Why Folau saga makes Saracens success story Skelton more valuable than ever before
The rugby world has become fit to bursting point with the Israel Folau saga over the last few months. Our timelines have been oversaturated by the now ex-Wallaby fullback’s lamentable barrage against the LGBT community and the processes that led to his recent dismissal. While it seems that this saga is unfortunately far from over, the on-field issue of a Folau-sized hole is in need of addressing for the Wallabies and the man who could serve as the 203cm, 140kg plug to this particular drain of talent.
Hold as much disdain towards the man as you like, there is no denying that Israel Folau was (and may continue to be) one of the best in the world at breaking clean through defensive lines. His subtle, yet devastatingly effective, fend and envious stride length makes the former Rugby League and Aussie Rules star one of the best fullbacks in the business. Equally, Folau’s often-ludicrous ability to rise through the air like a Chinese lantern laced with gunpowder has made for terrific reliability under the high ball, a safety buffer head coach Michael Cheika must now do without.
Cheika is sure to miss these aerial qualities at the World Cup later this year, standing as a facet of the game Northern Hemisphere giants Ireland and England place so much stock in. Furthermore, Cheika must deal with the equally as unenviable task of making up for Folau’s offensive capacities.
In the backline alone he will have to decide whether to rebalance his playmaker/strike runner balance to compensate for life post-Folau. There are multiple possibilities for Australia, such as shifting playmaking inside centre Kurtley Beale to fullback, incorporating both heavy-hitting centres Samu Kerevi and Tevita Kirundrani in the midfield or simply promoting one of Dane Haylett Petty or Reece Hodge to Folau’s vacant jersey and hoping the difference in quality passable. From courtroom to changing room, Folau has been a source of ample disruption for the Wallabies.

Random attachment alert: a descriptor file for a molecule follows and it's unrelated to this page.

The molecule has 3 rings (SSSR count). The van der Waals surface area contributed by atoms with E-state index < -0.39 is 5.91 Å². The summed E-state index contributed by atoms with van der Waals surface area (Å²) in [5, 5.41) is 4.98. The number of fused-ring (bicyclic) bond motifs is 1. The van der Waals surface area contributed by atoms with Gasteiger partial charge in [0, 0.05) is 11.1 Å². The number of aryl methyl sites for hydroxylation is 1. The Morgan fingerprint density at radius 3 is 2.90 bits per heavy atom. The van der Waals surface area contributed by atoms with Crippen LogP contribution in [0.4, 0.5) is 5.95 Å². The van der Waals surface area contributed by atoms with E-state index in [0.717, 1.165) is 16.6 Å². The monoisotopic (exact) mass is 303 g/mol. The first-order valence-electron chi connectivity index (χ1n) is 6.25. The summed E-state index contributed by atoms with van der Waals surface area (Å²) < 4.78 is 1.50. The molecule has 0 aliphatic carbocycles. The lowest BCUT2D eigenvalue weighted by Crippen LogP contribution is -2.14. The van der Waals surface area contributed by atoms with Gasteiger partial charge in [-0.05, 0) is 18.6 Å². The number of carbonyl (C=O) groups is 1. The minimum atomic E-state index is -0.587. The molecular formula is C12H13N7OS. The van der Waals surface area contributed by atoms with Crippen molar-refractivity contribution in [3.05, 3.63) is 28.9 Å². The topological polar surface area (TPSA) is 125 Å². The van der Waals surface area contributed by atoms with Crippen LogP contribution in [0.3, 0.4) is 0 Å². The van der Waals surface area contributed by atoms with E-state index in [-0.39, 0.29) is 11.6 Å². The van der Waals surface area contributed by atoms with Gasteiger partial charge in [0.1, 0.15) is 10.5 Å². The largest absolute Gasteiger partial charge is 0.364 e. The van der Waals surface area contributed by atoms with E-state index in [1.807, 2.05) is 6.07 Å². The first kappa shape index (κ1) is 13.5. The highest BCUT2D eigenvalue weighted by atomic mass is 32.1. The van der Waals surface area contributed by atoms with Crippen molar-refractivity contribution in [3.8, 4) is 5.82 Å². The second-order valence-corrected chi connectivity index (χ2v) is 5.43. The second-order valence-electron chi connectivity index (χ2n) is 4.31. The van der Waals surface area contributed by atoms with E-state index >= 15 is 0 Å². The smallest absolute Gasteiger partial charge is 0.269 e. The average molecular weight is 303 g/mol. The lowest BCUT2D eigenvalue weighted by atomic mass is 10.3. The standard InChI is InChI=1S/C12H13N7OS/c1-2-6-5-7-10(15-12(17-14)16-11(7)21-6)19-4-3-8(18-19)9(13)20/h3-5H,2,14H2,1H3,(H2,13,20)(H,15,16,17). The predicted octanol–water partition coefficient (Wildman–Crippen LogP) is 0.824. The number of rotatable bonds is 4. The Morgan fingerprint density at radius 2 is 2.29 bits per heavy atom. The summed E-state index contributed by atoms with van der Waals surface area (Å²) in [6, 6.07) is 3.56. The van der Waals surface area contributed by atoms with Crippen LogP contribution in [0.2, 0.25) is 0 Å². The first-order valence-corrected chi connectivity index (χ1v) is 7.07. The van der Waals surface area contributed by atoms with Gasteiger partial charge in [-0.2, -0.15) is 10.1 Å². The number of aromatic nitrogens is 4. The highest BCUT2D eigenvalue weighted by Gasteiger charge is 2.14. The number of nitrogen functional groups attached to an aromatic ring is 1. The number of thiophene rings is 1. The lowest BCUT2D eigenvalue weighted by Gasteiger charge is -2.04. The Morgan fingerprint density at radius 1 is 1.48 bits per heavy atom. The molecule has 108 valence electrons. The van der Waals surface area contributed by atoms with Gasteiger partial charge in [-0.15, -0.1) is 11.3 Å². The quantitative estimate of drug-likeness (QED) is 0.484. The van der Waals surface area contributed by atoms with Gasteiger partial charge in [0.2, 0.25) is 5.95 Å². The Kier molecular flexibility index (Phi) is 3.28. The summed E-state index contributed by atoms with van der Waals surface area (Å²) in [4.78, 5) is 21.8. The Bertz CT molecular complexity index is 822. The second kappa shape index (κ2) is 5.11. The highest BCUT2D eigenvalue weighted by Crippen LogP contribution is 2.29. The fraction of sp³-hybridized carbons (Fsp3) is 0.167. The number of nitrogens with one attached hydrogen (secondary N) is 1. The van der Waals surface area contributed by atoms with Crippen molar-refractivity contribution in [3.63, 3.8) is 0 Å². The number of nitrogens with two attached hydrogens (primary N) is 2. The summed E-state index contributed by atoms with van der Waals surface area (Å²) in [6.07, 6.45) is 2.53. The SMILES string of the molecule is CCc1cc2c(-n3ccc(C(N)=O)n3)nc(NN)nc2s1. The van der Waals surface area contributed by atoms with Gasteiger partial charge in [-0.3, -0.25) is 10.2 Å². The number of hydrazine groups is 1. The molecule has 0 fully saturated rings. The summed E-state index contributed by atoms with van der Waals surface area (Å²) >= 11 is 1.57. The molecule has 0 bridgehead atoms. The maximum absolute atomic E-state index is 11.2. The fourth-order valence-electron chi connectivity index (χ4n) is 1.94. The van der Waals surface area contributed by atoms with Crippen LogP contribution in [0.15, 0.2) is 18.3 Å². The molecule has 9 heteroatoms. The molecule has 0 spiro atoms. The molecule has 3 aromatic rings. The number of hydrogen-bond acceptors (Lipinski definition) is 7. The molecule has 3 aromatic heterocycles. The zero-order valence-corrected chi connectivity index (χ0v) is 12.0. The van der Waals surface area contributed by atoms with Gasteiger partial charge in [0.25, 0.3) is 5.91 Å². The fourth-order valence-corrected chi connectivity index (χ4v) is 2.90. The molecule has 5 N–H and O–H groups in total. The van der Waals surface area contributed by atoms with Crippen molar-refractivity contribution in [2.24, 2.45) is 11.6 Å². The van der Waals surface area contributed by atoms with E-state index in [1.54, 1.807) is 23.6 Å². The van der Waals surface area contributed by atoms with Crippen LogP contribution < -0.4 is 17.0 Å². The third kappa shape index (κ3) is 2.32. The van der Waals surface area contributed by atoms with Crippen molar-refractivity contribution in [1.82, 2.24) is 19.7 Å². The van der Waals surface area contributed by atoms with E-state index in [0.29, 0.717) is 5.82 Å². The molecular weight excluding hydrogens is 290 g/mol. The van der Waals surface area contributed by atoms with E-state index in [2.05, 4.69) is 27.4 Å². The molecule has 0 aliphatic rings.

However, there is another avenue yet to be explored by Cheika. One that would require a rule change similar to the one that saw Toulon’s Matt Giteau made available for the 2015 World Cup four years ago, popularly dubbed ‘Giteau’s law’. This change in protocol permitted players that had both held a professional contract with Australian rugby for at least seven years and were in possession of 60 or more Wallaby caps available for selection, despite plying their trade elsewhere.
This policy still stands today, meaning that, amongst others, in-form Saracens lock Will Skelton is not available for selection. In career-best form and boasting the impressive accolade of one of Saracens’ most influential players this season, the 18-times-capped Wallaby lock has slimmed down and shaped up for the reigning Premiership and European Champions.
Even Leinster, a side that boasted nine of Ireland’s first choice team and eleven further internationals, were incapable of withstanding Skelton’s physical dominance. The giant Australian's overpowering of British and Irish Lions forwards verged on comical at times in the European final in Newcastle a fortnight ago, swatting aside would-be defenders and bundling opposing carriers backwards in the fashion of a father playing with his ten-year-old son.
This colossus of a second row has also been scoring tries from thirty metres out for Saracens, engineering his own line breaks straight through the belly of his oppositions’ defences. Aside from assigning two (maybe even three) of your most physical forwards to the task of containing him, there is no way of truly neutralising the rampaging Skelton. From a repeat-offending underachiever with untapped potential to becoming the Thanos of rugby (he truly is inevitable), Skelton would be a man Australia could utilise to great effect in filling the Folau-shaped void going forward.
Any team hoping to do themselves justice in the rigours of a World Cup campaign need game breakers, and the more the better. While Cheika can rely on Kerevi and Kirundrani to truck it up in the midfield and potentially burst free of defenders’ clutches, Australia are going to need something more. Skelton is that something more.
The Wallabies’ desperate need for someone of Skelton’s capacity has been painfully obvious over the last three years and the pressure the likes of Wales, Ireland and England are imposing on the once all-dominant Southern Hemisphere has set up what is expected to be the most closely contested World Cup to date. However he has to swing it, Cheika needs to move heaven and earth to get Skelton to Japan this summer.